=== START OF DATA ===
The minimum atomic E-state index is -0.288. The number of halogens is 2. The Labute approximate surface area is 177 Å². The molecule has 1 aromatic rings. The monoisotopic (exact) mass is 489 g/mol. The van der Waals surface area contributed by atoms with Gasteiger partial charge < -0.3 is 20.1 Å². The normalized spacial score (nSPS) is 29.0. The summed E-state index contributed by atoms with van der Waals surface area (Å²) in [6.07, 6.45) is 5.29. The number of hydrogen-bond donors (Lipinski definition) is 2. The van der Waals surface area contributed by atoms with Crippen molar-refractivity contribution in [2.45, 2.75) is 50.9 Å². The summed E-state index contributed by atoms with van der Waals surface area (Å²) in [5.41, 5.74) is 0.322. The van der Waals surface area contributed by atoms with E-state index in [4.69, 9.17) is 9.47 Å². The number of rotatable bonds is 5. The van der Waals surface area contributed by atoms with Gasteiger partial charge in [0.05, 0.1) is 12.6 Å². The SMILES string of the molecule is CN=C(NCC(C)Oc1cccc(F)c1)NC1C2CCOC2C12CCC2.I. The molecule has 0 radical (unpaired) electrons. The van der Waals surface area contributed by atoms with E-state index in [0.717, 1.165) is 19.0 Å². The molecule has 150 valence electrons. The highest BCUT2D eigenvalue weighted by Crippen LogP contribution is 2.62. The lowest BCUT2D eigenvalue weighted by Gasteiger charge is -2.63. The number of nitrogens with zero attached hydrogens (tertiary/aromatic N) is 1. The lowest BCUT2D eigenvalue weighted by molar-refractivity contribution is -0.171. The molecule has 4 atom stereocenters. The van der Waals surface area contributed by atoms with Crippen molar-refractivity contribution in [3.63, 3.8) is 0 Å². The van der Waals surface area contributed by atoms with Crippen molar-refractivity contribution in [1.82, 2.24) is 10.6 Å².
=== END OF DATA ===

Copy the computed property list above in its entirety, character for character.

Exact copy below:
The minimum atomic E-state index is -0.288. The number of halogens is 2. The Labute approximate surface area is 177 Å². The molecule has 1 aromatic rings. The monoisotopic (exact) mass is 489 g/mol. The van der Waals surface area contributed by atoms with Gasteiger partial charge < -0.3 is 20.1 Å². The normalized spacial score (nSPS) is 29.0. The summed E-state index contributed by atoms with van der Waals surface area (Å²) in [6.07, 6.45) is 5.29. The number of hydrogen-bond donors (Lipinski definition) is 2. The van der Waals surface area contributed by atoms with Crippen molar-refractivity contribution in [2.45, 2.75) is 50.9 Å². The summed E-state index contributed by atoms with van der Waals surface area (Å²) in [5.41, 5.74) is 0.322. The van der Waals surface area contributed by atoms with E-state index in [4.69, 9.17) is 9.47 Å². The number of rotatable bonds is 5. The van der Waals surface area contributed by atoms with Gasteiger partial charge in [0.05, 0.1) is 12.6 Å². The SMILES string of the molecule is CN=C(NCC(C)Oc1cccc(F)c1)NC1C2CCOC2C12CCC2.I. The molecule has 0 radical (unpaired) electrons. The van der Waals surface area contributed by atoms with E-state index in [0.717, 1.165) is 19.0 Å². The molecule has 150 valence electrons. The highest BCUT2D eigenvalue weighted by Crippen LogP contribution is 2.62. The lowest BCUT2D eigenvalue weighted by Gasteiger charge is -2.63. The number of nitrogens with zero attached hydrogens (tertiary/aromatic N) is 1. The lowest BCUT2D eigenvalue weighted by molar-refractivity contribution is -0.171. The molecule has 4 atom stereocenters. The van der Waals surface area contributed by atoms with Crippen molar-refractivity contribution in [3.63, 3.8) is 0 Å². The van der Waals surface area contributed by atoms with Crippen molar-refractivity contribution in [1.82, 2.24) is 10.6 Å².